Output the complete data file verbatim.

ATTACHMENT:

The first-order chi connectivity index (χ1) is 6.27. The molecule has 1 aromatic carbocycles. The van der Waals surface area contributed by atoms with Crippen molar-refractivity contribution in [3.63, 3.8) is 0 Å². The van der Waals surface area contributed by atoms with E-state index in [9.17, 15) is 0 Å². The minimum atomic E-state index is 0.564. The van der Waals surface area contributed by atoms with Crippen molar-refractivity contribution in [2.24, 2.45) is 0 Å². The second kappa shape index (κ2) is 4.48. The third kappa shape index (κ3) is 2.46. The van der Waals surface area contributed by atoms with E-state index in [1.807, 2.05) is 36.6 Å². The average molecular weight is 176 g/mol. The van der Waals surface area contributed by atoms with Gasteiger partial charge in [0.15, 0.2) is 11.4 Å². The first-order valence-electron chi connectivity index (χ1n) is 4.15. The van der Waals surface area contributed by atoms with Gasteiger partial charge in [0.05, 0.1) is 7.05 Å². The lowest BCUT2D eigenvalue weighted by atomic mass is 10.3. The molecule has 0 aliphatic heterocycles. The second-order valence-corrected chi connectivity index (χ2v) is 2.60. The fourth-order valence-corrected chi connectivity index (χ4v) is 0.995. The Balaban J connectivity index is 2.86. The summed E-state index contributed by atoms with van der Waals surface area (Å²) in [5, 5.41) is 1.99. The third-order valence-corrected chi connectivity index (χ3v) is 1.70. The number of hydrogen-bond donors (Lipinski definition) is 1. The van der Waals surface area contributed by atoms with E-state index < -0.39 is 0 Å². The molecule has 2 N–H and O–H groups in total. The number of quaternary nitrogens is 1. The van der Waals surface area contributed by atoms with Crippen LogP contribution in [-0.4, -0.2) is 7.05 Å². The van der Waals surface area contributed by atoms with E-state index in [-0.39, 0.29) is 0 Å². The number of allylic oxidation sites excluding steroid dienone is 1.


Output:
The first-order chi connectivity index (χ1) is 6.27. The molecule has 1 aromatic carbocycles. The van der Waals surface area contributed by atoms with Crippen molar-refractivity contribution in [3.63, 3.8) is 0 Å². The van der Waals surface area contributed by atoms with E-state index in [9.17, 15) is 0 Å². The minimum atomic E-state index is 0.564. The van der Waals surface area contributed by atoms with Crippen molar-refractivity contribution in [2.24, 2.45) is 0 Å². The second kappa shape index (κ2) is 4.48. The third kappa shape index (κ3) is 2.46. The van der Waals surface area contributed by atoms with E-state index in [1.807, 2.05) is 36.6 Å². The average molecular weight is 176 g/mol. The van der Waals surface area contributed by atoms with Gasteiger partial charge in [0.15, 0.2) is 11.4 Å². The first-order valence-electron chi connectivity index (χ1n) is 4.15. The van der Waals surface area contributed by atoms with Gasteiger partial charge in [0.05, 0.1) is 7.05 Å². The lowest BCUT2D eigenvalue weighted by atomic mass is 10.3. The molecule has 0 aliphatic heterocycles. The second-order valence-corrected chi connectivity index (χ2v) is 2.60. The fourth-order valence-corrected chi connectivity index (χ4v) is 0.995. The Balaban J connectivity index is 2.86. The summed E-state index contributed by atoms with van der Waals surface area (Å²) in [5, 5.41) is 1.99. The third-order valence-corrected chi connectivity index (χ3v) is 1.70. The number of hydrogen-bond donors (Lipinski definition) is 1. The van der Waals surface area contributed by atoms with E-state index < -0.39 is 0 Å². The molecule has 2 N–H and O–H groups in total. The number of quaternary nitrogens is 1. The van der Waals surface area contributed by atoms with Crippen LogP contribution in [-0.4, -0.2) is 7.05 Å². The van der Waals surface area contributed by atoms with E-state index in [-0.39, 0.29) is 0 Å². The number of allylic oxidation sites excluding steroid dienone is 1.